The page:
I began my education just short of my 5th birthday in 1959. My Mum recalls how she pecked me on the cheek, turned and briskly walked red-faced from the building. My vociferous protests were approaching levels that could shatter glass when another mother asked, “who on earth does that child belong to?” My mother sheepishly replied, “I don’t know,” before heading for the school gate.
The couple of years I attended that Infant School has only left me the memory of fun we had in the playground and the sheer joy of going home.
In the classrooms I suffocated in the chalk-dust atmosphere and discovered daydreaming in the inertia of systematic teaching methods. My teachers all seem to have had their personalities removed and they punished non-conformists by way of humiliation. Standing on your chair, standing in the corner or struggling with the physically impossible task of placing fingers on lips and hands on heads. Unless you had been blessed with tentacles instead of digits you were always going be an under-achiever.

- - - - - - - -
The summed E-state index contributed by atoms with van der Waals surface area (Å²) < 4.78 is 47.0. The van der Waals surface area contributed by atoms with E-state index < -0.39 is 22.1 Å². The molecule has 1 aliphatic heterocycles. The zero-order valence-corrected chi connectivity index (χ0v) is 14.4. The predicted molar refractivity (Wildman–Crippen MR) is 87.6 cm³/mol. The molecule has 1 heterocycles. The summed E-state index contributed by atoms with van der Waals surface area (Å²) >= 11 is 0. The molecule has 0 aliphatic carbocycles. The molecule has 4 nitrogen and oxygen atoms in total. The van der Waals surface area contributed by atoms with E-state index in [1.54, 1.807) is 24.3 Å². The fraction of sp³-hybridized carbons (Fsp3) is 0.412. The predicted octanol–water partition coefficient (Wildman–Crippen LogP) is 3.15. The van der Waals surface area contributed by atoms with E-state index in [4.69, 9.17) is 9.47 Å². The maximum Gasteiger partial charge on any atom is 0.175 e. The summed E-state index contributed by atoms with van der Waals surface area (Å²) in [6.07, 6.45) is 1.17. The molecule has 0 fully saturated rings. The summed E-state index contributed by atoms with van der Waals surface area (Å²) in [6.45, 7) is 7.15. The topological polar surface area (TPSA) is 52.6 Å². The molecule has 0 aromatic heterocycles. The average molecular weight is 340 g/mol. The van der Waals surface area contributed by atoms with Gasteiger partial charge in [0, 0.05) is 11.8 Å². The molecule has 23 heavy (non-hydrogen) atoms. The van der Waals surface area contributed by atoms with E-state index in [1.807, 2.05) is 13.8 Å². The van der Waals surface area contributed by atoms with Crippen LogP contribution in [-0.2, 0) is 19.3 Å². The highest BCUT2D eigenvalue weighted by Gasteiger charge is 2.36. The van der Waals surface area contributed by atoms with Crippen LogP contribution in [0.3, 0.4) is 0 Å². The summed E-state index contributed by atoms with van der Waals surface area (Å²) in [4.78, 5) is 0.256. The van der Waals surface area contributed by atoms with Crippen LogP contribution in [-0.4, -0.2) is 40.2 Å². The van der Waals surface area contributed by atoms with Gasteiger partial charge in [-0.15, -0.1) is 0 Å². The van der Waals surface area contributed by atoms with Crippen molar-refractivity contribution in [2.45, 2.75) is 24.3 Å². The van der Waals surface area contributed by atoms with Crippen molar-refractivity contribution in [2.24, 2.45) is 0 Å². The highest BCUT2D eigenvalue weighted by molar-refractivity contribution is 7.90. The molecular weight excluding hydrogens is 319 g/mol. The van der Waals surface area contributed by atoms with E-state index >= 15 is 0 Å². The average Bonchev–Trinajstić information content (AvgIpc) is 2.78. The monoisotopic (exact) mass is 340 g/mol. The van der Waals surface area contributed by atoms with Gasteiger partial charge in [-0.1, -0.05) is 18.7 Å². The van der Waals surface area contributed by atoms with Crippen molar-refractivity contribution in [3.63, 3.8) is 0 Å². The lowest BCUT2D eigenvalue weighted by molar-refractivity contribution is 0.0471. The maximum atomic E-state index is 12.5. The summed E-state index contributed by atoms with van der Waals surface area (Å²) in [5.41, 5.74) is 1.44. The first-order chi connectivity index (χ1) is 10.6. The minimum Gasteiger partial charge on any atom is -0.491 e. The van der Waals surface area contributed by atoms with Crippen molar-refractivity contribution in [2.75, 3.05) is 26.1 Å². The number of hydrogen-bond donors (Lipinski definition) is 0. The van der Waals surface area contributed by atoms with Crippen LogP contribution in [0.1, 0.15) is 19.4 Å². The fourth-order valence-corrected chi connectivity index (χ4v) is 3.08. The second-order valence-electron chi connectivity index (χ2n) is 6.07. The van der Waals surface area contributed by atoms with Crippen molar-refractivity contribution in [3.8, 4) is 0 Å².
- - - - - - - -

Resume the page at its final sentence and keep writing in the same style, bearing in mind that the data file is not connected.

Things have moved on of course. In September our two year old granddaughter is due to start pre-school. Now play-doh has replaced plasticine and teams of staff are more likely to display systematic enthusiasm for hand-painting and positive interaction. The EYFS, or Early Years Foundation Stage has an impressive poster that outlines its key objectives.
Ideas about what education really is or should be has been the subject of debate for an awful long time. Many people probably don’t stop to consider it. They are a product of the same system that served their parents and grandparents. A system that was basically designed, according to Sir Ken Robinson, to meet the needs of industrialism.
If you have a few minutes to spare, I would encourage you to watch the following clip of a speech given by Robinson. It might just have an unexpected effect on the way you think about education in the future.